Credit 101: Using credit wisely

Morgan Stanley Wealth Management


Summary: Whether you’re applying for a mortgage, purchasing car insurance, or signing up with a new internet provider, you will inevitably be asked about your credit. Understanding how this number is calculated and how to establish a healthy credit score early on in life can help increase your financial freedom and purchasing power in the future.

Look at your credit report as your personal financial report card. This report gives you a three-digit score ranging from 300 to 850 that tells lenders how risky you are as a borrower. Every time you pay your credit card balance or repay a loan, the transaction is reported to the credit bureaus and counts toward your total score. A good credit score (690 and above) helps position you as a trustworthy, responsible customer. A low credit score (anything below 630) can have significant implications on your ability to access money and may even result in higher interest rates and down payments because you will be considered a "high-risk" borrower.

You can find out your credit score by requesting a free, online credit report from a national credit bureau ( is a federally authorized source that offers more information). You are entitled to one free copy a year, or within 60 days of being rejected for credit, employment, insurance, or rental housing due to bad credit. 

The magic behind the numbers

The first step to establishing good credit is to understand how your score is calculated. The credit bureaus typically take the following five factors into account:

  1. Payment history. Paying your bills on time has the greatest impact on your credit score. The credit bureaus prioritize credit card payments over other types of debt like student loans or mortgages.
  2. Credit utilization ratio. This is the sum of all your outstanding credit balances (your total debt) divided by your total credit limit. In other words, how much of your total available credit are you currently using. For example, if you have a balance of $1,000 on a card with a $5,000 limit, your credit utilization ratio for that card is 20%. Generally, the lower your utilization ratio, the better.
  3. Length of credit history. The longer your credit history, the better, so try to start building credit as early as possible.
  4. Total open lines of credit and types of credit used. There are several types of credit that can influence your credit score. In addition to credit cards, your credit score takes car loans, mortgages, student loans, and several other forms of debt into account.
  5. Number of hard credit inquiries. Checking your own credit once a year may not affect your score, but there are a lot of other people who might be requesting a report on your behalf. Every inquiry made by a third party in your name can have a negative impact on your score, so try and keep these to a minimum.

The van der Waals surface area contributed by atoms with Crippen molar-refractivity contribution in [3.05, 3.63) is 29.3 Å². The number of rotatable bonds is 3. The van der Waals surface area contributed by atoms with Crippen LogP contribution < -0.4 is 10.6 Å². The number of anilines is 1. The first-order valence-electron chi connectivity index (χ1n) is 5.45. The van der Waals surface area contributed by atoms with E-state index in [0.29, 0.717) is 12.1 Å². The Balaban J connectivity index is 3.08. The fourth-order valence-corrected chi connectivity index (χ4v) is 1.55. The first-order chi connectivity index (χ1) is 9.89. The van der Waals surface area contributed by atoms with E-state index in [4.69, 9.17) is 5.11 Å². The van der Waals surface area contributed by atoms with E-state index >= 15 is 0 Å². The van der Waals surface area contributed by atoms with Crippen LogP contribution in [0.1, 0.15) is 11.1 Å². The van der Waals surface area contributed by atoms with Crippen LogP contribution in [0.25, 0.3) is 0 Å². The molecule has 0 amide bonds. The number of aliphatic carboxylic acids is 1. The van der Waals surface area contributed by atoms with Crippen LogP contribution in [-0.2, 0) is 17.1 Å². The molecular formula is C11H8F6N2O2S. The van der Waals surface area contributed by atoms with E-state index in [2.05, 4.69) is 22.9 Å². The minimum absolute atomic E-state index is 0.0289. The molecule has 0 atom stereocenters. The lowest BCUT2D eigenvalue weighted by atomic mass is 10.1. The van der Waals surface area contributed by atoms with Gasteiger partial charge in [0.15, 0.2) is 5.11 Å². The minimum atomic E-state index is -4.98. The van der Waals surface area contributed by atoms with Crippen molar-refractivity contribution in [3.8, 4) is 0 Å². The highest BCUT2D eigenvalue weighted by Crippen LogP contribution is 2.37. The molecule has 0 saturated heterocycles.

Winning plays for keeping up your credit

Fortunately, there are several things you can do to maintain or improve your score. Here are some ways to keep your financial report card in good shape:

  1. Avoid late payments. Late payments on anything from medical and electric bills to credit card dues and monthly rent can cause your credit score to drop and may be noted on your credit report for up to seven years. Credit bureaus typically don’t report late payments until 30 days after the payment is due, but don’t let it get to that.
  2. Avoid canceling credit cards. Canceling a card will decrease the amount of total credit in your name and lower your credit-utilization ratio as a result, even if you have no balance on a card.
  3. Avoid applying for several credit cards at once. Credit institutions record all credit inquiries made in your name. Multiple inquiries within a short amount of time can suggest that you might be "high risk", which may have a negative impact on your score.
  4. Automate payments. Set up automatic payments for your credit cards to avoid being penalized for late payments.
  5. Make copies. If you know that several people will be inquiring about your credit within a short time period (for example, when moving or applying for a loan), offer to send them a recent copy of your credit report instead of having them each make a formal credit inquiry on your behalf.
  6. Stay below a 30% credit utilization rate. Keep in mind that your credit score takes your overall credit utilization into account, as well as the credit utilization rate for each individual card.
  7. Be cautious when co-signing a loan. If your co-signer defaults on a payment, it could have a negative impact on your score too.
  8. Review your credit report annually. Many credit reports have mistakes that could result in a lower credit score, so make sure to request a report once a year. Not all institutions report to all three credit bureaus, for example.

Whatever your starting point is, don’t underestimate the power of these three digits and remember that it’s never too early to become credit-wise.


The source of this article, Credit 101: Using Credit Wisely (October 2020), is part of Morgan Stanley’s series The Playbook: Your Guide to Life and Money. Learn more about the Playbook and other resources available to help you navigate various life milestones.

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